So besieged by friends and fans was 28-year old choreographer/director Avichai Scher following the April 9 performance of his Avi Scher & Dancers program, held at the Alvin Ailey Citigroup Theater, that he and I had to postpone our post-performance interview. “At 5, I decided I wanted to dance, and I never looked back,” Scher told me during our chat later that week. “Both my grandparents and my parents were born in the USA. At 3, I was taken to Israel, where I lived for seven years near Herzliya and was raised Orthodox. Yes, my parents supported me.” Scher, whose dance training includes “being on scholarship at the School of American Ballet for eight years,” declared, “I have to keep creating, to shape my own works.” In 2008 he formed Avi Scher & Dancers “to build new audiences for neoclassical and contemporary ballet by presenting top dancers and new works in small, affordable venues. I choose the dancers, [who] are all great artists.” And so they were in the April 9 performance. The dancers, who are members of prominent dance companies and sported imaginative costumes, used their superbly honed techniques to performed five Scher ballets, three of which— “Phased,” “The Gift” and “Dwindle” — received their world premieres that day.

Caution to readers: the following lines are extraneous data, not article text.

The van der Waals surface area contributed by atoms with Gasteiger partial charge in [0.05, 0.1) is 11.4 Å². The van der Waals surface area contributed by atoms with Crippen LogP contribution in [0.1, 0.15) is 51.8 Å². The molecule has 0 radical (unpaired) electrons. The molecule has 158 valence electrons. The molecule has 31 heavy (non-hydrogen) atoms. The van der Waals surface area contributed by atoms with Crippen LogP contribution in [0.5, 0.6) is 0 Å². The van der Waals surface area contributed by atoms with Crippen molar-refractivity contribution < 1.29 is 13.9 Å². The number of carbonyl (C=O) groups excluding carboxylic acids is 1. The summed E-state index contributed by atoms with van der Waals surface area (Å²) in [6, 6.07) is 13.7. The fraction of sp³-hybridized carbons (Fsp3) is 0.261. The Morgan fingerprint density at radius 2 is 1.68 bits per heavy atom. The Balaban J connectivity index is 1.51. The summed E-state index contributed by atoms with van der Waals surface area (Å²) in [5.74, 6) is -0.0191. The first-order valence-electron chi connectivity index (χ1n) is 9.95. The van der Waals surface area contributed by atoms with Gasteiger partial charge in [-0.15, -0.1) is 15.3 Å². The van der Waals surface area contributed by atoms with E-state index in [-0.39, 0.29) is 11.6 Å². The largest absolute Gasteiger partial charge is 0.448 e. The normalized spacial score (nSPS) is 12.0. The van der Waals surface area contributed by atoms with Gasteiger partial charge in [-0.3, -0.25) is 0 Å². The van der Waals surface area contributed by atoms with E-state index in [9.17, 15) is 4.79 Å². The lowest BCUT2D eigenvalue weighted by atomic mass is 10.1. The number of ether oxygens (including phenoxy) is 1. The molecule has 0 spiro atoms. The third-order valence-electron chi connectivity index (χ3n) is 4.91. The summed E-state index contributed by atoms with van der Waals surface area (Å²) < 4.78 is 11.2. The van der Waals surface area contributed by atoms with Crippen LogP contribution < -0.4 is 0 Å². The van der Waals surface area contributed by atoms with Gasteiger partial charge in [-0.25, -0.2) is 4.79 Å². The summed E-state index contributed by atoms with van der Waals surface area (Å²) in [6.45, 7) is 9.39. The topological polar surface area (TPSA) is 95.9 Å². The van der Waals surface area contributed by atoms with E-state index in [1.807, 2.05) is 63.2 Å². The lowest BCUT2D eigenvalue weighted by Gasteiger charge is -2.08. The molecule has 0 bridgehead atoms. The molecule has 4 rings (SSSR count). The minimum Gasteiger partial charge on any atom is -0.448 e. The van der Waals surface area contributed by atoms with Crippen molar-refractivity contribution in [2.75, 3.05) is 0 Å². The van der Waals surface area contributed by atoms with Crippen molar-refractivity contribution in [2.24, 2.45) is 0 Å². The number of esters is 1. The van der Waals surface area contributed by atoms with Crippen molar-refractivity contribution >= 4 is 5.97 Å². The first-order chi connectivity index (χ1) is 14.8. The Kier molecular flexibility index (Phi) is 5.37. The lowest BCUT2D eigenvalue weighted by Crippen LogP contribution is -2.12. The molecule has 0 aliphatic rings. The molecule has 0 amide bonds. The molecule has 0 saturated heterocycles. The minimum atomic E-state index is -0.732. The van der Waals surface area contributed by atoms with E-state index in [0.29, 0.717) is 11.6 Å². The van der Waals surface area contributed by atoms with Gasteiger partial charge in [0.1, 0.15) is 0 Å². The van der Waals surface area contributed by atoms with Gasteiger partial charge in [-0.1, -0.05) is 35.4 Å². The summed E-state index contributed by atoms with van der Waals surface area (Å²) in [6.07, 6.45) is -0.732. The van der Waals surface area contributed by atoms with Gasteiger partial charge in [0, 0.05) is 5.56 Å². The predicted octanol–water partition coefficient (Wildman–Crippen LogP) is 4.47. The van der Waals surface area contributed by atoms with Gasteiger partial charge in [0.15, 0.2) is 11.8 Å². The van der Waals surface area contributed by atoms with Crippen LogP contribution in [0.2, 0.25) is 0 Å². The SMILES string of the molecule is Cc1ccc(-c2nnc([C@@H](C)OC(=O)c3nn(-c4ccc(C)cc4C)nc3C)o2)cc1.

“Phased,” set to music composed by Heitor Villa-Lobos and performed by guitarist Nate Brown, starred the amazingly athletic dancers Misa Kuranaga, a principal with the Boston Ballet, and Herman Cornejo, a principal with American Ballet Theatre. “The Gift,” a poignant duet set to music by Felix Mendelssohn, showcased Joffrey Ballet’s Laura Feig and Derrick Agnoletti. Nine remarkable dancers — three men and six women, all in Greco-Roman tunics — performed “Dwindle,” set to a score by the 20-member band Alarm Will Sound.